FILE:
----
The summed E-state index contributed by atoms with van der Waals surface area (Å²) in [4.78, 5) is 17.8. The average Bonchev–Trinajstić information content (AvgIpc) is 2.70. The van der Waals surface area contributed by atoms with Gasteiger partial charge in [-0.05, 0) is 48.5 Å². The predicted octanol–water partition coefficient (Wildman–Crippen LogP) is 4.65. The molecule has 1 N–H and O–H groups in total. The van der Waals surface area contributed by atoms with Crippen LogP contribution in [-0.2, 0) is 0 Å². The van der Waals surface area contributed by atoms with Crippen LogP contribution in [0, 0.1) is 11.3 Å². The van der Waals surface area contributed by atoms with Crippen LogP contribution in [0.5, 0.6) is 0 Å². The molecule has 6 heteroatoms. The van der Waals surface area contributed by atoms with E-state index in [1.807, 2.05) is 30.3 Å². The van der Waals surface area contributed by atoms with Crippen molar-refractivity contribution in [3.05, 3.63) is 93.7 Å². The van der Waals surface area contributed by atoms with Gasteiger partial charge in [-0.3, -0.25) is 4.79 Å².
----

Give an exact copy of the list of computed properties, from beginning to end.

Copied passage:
The summed E-state index contributed by atoms with van der Waals surface area (Å²) in [4.78, 5) is 17.8. The average Bonchev–Trinajstić information content (AvgIpc) is 2.70. The van der Waals surface area contributed by atoms with Gasteiger partial charge in [-0.05, 0) is 48.5 Å². The predicted octanol–water partition coefficient (Wildman–Crippen LogP) is 4.65. The molecule has 1 N–H and O–H groups in total. The van der Waals surface area contributed by atoms with Crippen LogP contribution in [-0.2, 0) is 0 Å². The van der Waals surface area contributed by atoms with Crippen LogP contribution in [0, 0.1) is 11.3 Å². The van der Waals surface area contributed by atoms with Crippen LogP contribution in [0.5, 0.6) is 0 Å². The molecule has 6 heteroatoms. The van der Waals surface area contributed by atoms with E-state index in [1.807, 2.05) is 30.3 Å². The van der Waals surface area contributed by atoms with Crippen molar-refractivity contribution in [3.05, 3.63) is 93.7 Å². The van der Waals surface area contributed by atoms with Gasteiger partial charge in [-0.3, -0.25) is 4.79 Å².